History is often about what-ifs. What has happened is a function of a lot of different choices at different moments, decisions that subtly or dramatically shifted the course of what was to come — and which often spur a single question: What if another path had been taken?
And what if he’d actually tried to stop the violence once it was underway?
On Monday evening, America learned more about the extent to which Trump’s broad galaxy of allies, from Fox News hosts to Republicans inside the Capitol building, had urged him and his team to try to shut down the riot as it was underway. We’ve known since the day itself that Trump was disinclined to step in as the Capitol was stormed and as Congress and his vice president were hurried to safety. But we haven’t really known until now the range of voices who, as that unfolded, were pushing and pushing for him to more aggressively dismantle the juggernaut he’d created.
Whatever he and his allies say about the events of that day now, many were very clear in the moment on what was unfolding: a group of people was seizing and, then, had seized control of the seat of American legislative power — and Trump could make it stop.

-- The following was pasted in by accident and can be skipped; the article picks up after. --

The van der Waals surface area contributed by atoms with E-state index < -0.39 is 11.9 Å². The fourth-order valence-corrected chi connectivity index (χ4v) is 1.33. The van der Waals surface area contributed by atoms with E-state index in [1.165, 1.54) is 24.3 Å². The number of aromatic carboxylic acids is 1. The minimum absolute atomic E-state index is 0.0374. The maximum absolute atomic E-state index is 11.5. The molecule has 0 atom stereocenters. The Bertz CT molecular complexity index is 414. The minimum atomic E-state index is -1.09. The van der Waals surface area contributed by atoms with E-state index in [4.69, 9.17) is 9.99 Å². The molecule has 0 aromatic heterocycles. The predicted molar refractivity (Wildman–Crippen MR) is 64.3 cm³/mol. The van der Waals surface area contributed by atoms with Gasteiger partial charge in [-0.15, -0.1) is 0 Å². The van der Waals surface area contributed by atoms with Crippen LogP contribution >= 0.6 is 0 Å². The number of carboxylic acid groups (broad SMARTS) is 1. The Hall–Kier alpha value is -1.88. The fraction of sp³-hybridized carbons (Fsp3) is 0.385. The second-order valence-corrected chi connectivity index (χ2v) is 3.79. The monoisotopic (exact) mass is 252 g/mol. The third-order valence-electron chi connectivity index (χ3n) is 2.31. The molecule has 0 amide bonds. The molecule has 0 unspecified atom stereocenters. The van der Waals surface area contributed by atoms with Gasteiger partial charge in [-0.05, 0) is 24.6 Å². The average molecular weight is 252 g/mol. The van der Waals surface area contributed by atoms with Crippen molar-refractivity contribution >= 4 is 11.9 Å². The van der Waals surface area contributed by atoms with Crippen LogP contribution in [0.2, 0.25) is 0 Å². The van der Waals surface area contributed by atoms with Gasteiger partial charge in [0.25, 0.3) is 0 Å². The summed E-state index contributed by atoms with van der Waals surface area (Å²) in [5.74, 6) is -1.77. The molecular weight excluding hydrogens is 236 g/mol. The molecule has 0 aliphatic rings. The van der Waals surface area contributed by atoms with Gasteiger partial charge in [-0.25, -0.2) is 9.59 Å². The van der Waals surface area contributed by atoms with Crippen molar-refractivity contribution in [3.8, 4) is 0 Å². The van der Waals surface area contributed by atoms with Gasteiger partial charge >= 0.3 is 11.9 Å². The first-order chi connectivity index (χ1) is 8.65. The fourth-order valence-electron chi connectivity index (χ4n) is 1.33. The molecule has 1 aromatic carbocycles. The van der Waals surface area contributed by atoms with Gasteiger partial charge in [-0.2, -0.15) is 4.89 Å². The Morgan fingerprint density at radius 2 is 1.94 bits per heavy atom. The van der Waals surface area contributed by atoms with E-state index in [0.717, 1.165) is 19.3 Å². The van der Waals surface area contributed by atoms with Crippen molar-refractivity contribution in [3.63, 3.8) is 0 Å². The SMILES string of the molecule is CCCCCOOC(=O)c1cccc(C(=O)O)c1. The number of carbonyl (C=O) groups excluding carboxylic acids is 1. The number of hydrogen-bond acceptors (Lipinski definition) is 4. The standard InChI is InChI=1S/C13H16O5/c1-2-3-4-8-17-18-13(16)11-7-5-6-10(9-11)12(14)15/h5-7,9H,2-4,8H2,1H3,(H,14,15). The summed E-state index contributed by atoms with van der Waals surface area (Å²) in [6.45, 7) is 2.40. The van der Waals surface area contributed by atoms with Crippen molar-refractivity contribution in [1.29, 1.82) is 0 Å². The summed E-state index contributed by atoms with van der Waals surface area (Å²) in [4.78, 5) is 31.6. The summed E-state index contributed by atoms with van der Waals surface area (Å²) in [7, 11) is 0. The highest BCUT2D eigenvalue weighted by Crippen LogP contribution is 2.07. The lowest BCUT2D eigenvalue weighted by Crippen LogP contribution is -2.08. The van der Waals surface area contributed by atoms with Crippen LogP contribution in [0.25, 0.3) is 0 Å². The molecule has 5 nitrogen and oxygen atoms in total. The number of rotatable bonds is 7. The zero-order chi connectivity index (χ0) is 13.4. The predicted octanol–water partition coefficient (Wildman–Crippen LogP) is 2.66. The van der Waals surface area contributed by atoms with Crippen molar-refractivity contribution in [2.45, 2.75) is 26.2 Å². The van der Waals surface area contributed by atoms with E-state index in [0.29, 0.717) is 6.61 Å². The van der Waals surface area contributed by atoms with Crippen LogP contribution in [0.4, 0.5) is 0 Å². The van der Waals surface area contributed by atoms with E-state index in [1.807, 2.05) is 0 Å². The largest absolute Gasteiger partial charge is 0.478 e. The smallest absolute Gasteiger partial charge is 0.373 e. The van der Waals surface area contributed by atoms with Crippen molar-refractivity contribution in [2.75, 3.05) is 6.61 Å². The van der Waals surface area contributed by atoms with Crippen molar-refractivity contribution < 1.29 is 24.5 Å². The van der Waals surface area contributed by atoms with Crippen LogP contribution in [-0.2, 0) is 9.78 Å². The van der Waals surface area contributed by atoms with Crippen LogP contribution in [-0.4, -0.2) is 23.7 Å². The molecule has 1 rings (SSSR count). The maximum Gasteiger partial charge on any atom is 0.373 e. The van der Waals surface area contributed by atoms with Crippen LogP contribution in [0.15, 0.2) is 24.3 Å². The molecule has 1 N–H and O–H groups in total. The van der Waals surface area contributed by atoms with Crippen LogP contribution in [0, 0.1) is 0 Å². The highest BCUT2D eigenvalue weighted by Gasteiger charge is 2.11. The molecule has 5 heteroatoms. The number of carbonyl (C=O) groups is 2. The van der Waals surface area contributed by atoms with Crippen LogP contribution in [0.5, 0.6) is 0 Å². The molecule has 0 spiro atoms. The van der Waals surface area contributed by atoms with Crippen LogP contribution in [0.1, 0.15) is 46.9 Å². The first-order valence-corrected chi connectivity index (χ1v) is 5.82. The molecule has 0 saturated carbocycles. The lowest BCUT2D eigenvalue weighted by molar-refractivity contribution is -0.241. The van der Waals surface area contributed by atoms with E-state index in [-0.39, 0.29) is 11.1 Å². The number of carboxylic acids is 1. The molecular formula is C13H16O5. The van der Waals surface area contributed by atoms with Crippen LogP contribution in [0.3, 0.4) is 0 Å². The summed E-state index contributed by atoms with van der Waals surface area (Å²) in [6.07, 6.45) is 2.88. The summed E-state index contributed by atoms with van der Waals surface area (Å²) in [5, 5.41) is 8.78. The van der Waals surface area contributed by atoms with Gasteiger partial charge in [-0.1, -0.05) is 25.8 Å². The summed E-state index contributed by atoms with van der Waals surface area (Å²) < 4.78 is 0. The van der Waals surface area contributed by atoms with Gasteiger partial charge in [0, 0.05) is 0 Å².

But he didn’t even try until well after the damage was done.
Trump was still speaking at his rally on the Ellipse south of the White House when the first barricade was breached on the west front of the Capitol. Even as he was telling his audience that “when you catch somebody in a fraud, you’re allowed to go by very different rules” and that “we must stop this deal and then we must ensure that such outrageous election fraud never happens again, can never be allowed to happen again,” protesters were already approaching the building from within the perimeter that had already been established. Less than 10 minutes after he told the audience that “if you don’t fight like hell, you’re not going to have a country anymore,” Capitol Police were reporting injuries.
By 2:12 p.m., rioters had breached the Capitol building itself. Vice President Mike Pence was quickly evacuated. A few minutes after, Fox News interviewed a guy from Tampa who expressed his frustration that Pence had decided against going along with Trump’s plan to retain power.
“I think there’s several hundred thousand people here that are very disappointed,” the man said, live on air, “but I still believe President Trump has something else left.”
Trump usually watched Fox News and was watching television at the beginning of the riot, though we don’t know if he saw that man’s comments. But at 2:24 p.m., he offered his first thoughts since the Capitol was breached.